Daddy can blink when we tell him to. Yesterday we said, "Blink TWICE" and he did. We all cheered. Sometimes I go into his room in ICU and I just vent. I tell him how I don't get along with my mom and brother the way that I get along with him. I tell him how I need him because he is the only guy who really gets me and how we haven't figured out life yet. I tell him that I am not ready to lose him yet. I tell him that he is my fellow explorer in life – that he is Lewis and I am Clark and we need to cross into the great Wild West together.

No matter the outcome, life will never be the same. I will never spend another Sunday night pouting with my mom and dad (pouting cause I have no hot boyfriend to make me dinner) and being indecisive about which movie to go see with them.

I will never roll my eyes at my dad's sensitive pensiveness, the fact that he named his brain Herman (I actually love that), or that he and my mom sometimes bicker. Life is ever so delicate. I watch Daddy's chest move up and down with the help of his breathing tube, and I think about playing catch with him in the backyard. I hold his swollen feet and I think about how they get grass stains when he mows the lawn bare foot. I hold his puffy hands and I remember how he taught me guitar when I was little. I remember how he encourages me to take deeper breaths so I can sing on key. I remember him laying on the floor next to the piano and lifting his hand up and down to teach me when to crescendo and decrescendo with my piano competition piece. I think about driving back from Gull Lake with my dad, eating ice cream cones so huge that we "got bored" with them. Dad rolled down the windows and suggested we toss them out on the highway – "A snack for the deers."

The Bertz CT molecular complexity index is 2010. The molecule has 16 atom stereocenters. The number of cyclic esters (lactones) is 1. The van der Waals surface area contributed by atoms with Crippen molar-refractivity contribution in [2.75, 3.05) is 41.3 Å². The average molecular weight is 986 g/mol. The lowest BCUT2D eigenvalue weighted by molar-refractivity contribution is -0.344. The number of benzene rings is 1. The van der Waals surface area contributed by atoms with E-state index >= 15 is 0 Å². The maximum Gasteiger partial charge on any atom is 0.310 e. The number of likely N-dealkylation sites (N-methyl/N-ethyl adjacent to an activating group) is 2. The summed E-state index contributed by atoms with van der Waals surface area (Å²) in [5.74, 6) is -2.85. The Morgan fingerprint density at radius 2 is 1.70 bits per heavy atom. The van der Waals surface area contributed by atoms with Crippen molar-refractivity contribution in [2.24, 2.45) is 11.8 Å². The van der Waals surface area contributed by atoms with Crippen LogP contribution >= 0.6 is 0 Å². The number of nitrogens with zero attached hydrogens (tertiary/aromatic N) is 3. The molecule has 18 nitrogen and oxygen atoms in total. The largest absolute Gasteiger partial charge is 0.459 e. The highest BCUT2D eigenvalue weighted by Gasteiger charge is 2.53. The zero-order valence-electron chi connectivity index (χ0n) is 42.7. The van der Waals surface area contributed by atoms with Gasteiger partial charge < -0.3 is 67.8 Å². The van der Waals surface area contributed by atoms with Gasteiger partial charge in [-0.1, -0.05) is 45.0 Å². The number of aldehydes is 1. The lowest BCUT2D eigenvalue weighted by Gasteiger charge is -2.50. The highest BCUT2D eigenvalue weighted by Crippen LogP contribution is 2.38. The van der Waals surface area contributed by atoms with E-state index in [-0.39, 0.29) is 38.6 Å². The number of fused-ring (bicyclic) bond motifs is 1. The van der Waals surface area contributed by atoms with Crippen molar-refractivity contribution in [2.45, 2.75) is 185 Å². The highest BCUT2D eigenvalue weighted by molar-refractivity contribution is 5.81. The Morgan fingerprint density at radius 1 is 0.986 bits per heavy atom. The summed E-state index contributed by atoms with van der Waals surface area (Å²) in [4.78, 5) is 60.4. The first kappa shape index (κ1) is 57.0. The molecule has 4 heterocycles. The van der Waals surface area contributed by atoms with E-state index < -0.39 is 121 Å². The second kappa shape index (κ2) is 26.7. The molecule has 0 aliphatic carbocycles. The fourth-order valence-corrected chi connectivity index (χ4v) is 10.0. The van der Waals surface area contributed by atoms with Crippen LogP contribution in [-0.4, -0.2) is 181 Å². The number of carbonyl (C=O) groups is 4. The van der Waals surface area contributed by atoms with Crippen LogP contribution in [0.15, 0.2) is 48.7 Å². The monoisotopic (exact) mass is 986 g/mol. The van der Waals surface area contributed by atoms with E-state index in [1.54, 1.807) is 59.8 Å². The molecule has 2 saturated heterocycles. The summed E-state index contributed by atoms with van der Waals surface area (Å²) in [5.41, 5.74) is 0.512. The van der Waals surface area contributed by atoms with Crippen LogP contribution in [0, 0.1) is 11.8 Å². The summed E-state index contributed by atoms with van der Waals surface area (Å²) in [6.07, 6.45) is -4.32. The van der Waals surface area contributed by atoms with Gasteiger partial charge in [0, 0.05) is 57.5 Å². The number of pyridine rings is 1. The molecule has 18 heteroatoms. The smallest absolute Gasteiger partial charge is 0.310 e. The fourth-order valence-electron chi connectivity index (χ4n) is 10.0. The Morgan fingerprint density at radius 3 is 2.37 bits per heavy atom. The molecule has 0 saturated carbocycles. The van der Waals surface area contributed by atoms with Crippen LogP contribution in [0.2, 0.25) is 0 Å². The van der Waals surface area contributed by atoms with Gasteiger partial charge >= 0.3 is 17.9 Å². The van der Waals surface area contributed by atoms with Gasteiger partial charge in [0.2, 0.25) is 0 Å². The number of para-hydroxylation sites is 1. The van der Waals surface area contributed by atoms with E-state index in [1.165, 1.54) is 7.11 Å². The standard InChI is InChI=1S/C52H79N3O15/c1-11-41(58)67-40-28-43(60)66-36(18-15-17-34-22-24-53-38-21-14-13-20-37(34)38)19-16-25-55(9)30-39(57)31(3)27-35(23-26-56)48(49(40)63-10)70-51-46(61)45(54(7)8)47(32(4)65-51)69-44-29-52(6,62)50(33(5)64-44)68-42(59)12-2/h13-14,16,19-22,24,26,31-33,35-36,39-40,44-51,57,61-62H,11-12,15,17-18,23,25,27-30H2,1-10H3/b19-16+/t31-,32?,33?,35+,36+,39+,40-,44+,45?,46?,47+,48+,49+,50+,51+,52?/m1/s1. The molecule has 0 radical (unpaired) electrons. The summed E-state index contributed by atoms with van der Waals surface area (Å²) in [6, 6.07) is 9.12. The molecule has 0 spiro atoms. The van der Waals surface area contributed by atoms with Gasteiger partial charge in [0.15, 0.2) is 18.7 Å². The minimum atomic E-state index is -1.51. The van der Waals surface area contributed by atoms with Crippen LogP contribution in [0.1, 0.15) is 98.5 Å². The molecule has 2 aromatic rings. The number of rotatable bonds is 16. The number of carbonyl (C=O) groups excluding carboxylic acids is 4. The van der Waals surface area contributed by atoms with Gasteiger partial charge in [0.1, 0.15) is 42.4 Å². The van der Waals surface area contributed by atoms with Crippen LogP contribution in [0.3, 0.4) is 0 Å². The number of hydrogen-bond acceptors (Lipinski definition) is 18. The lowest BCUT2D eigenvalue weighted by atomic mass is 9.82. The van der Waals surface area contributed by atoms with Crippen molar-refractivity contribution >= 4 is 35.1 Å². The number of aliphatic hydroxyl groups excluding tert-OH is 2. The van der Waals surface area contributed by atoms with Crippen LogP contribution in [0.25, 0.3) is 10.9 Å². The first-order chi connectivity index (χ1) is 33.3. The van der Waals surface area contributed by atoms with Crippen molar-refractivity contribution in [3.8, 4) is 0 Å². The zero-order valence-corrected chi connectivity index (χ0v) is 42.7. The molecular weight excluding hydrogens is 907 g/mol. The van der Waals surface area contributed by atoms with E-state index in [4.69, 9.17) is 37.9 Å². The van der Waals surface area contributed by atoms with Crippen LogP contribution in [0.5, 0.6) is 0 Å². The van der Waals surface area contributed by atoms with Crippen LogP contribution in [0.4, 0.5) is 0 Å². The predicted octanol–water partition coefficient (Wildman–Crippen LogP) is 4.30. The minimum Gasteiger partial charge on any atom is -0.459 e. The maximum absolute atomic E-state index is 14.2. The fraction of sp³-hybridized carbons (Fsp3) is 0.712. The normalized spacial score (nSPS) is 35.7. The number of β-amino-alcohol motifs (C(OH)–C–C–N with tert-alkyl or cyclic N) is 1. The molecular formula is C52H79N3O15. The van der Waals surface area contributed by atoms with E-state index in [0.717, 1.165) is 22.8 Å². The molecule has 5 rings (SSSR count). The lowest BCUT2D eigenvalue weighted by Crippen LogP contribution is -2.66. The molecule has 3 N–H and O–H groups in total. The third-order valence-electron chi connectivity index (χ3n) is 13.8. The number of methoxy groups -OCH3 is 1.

Dad always used to take video of our family vacations, and no matter how banal the content (South Dakota Corn Palace, Driving in the Badlands, Standing by a creek) he would come up with the BEST narration/commentary. I would laugh so hard and wonder how if he had it all scripted out or something...

Each and every human being is so exquisitely priceless and unique. And God takes some of us off the Earth onto our next journeys each and every day. But, God? Not my Daddy, OK? Not yet. That would not be fair as you have not even sent me my Prince Charming yet.

Dad – Just keep blinking. Try to squeeze my hand. I think I saw your furrow your brow when I threatened to run away the day the doctors thought you were brain dead. By the way - the MRI and EEG told us that your brain is amazingly young looking and active. So, see Dad? You need to go get that PhD in Psychology and we also gotta start a band. We gotta drive around, look at cozy houses, then have some s'mores and talk our good talks about the meaning of this silly life.

I love you, Daddy.

Come back to me.

2 comments:

  1. you are both in my thoughts every day...thanks for bringing his sweetness and courage to life through your blog

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  2. Thank you for sharing your story with me,
    I feel like I am very close to you and we have never meet..
    I am glad my jewelry is bringing you happiness,
    be strong,
    XO ,
    Helena

    ReplyDelete